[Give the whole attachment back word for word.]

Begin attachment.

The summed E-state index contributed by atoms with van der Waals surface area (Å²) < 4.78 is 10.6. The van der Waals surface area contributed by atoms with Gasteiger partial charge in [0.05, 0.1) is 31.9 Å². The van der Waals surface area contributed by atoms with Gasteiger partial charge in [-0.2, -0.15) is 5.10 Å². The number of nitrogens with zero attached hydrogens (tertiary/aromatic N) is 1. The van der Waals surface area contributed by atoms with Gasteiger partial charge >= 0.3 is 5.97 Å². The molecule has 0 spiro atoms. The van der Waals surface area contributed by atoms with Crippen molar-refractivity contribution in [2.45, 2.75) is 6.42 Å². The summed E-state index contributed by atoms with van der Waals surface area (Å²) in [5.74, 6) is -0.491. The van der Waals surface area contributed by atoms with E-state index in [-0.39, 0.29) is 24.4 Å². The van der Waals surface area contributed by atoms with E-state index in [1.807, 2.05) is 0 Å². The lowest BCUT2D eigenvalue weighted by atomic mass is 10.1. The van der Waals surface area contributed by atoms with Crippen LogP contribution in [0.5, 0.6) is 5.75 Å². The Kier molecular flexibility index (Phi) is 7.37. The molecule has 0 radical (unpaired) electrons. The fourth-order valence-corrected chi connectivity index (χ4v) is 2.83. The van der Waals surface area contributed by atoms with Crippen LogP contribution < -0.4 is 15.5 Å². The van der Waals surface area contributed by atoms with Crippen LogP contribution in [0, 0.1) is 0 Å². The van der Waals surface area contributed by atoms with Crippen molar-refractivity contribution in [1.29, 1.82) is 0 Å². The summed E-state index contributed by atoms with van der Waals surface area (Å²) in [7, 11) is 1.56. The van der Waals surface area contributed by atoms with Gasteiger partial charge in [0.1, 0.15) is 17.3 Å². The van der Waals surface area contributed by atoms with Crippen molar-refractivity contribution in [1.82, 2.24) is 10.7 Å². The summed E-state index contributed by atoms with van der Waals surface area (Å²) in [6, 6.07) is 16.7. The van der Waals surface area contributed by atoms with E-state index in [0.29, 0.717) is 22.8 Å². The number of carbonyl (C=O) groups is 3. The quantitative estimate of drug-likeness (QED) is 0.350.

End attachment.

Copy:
The summed E-state index contributed by atoms with van der Waals surface area (Å²) < 4.78 is 10.6. The van der Waals surface area contributed by atoms with Gasteiger partial charge in [0.05, 0.1) is 31.9 Å². The van der Waals surface area contributed by atoms with Gasteiger partial charge in [-0.2, -0.15) is 5.10 Å². The number of nitrogens with zero attached hydrogens (tertiary/aromatic N) is 1. The van der Waals surface area contributed by atoms with Gasteiger partial charge >= 0.3 is 5.97 Å². The molecule has 0 spiro atoms. The van der Waals surface area contributed by atoms with Crippen molar-refractivity contribution in [2.45, 2.75) is 6.42 Å². The summed E-state index contributed by atoms with van der Waals surface area (Å²) in [5.74, 6) is -0.491. The van der Waals surface area contributed by atoms with E-state index in [-0.39, 0.29) is 24.4 Å². The van der Waals surface area contributed by atoms with E-state index in [1.807, 2.05) is 0 Å². The lowest BCUT2D eigenvalue weighted by atomic mass is 10.1. The van der Waals surface area contributed by atoms with Crippen LogP contribution in [0.5, 0.6) is 5.75 Å². The Kier molecular flexibility index (Phi) is 7.37. The molecule has 0 radical (unpaired) electrons. The fourth-order valence-corrected chi connectivity index (χ4v) is 2.83. The van der Waals surface area contributed by atoms with Crippen LogP contribution < -0.4 is 15.5 Å². The van der Waals surface area contributed by atoms with Crippen LogP contribution in [0, 0.1) is 0 Å². The van der Waals surface area contributed by atoms with Crippen molar-refractivity contribution in [1.29, 1.82) is 0 Å². The summed E-state index contributed by atoms with van der Waals surface area (Å²) in [7, 11) is 1.56. The van der Waals surface area contributed by atoms with Gasteiger partial charge in [0.1, 0.15) is 17.3 Å². The van der Waals surface area contributed by atoms with Crippen molar-refractivity contribution in [1.82, 2.24) is 10.7 Å². The summed E-state index contributed by atoms with van der Waals surface area (Å²) in [6, 6.07) is 16.7. The van der Waals surface area contributed by atoms with E-state index in [0.29, 0.717) is 22.8 Å². The number of carbonyl (C=O) groups is 3. The quantitative estimate of drug-likeness (QED) is 0.350.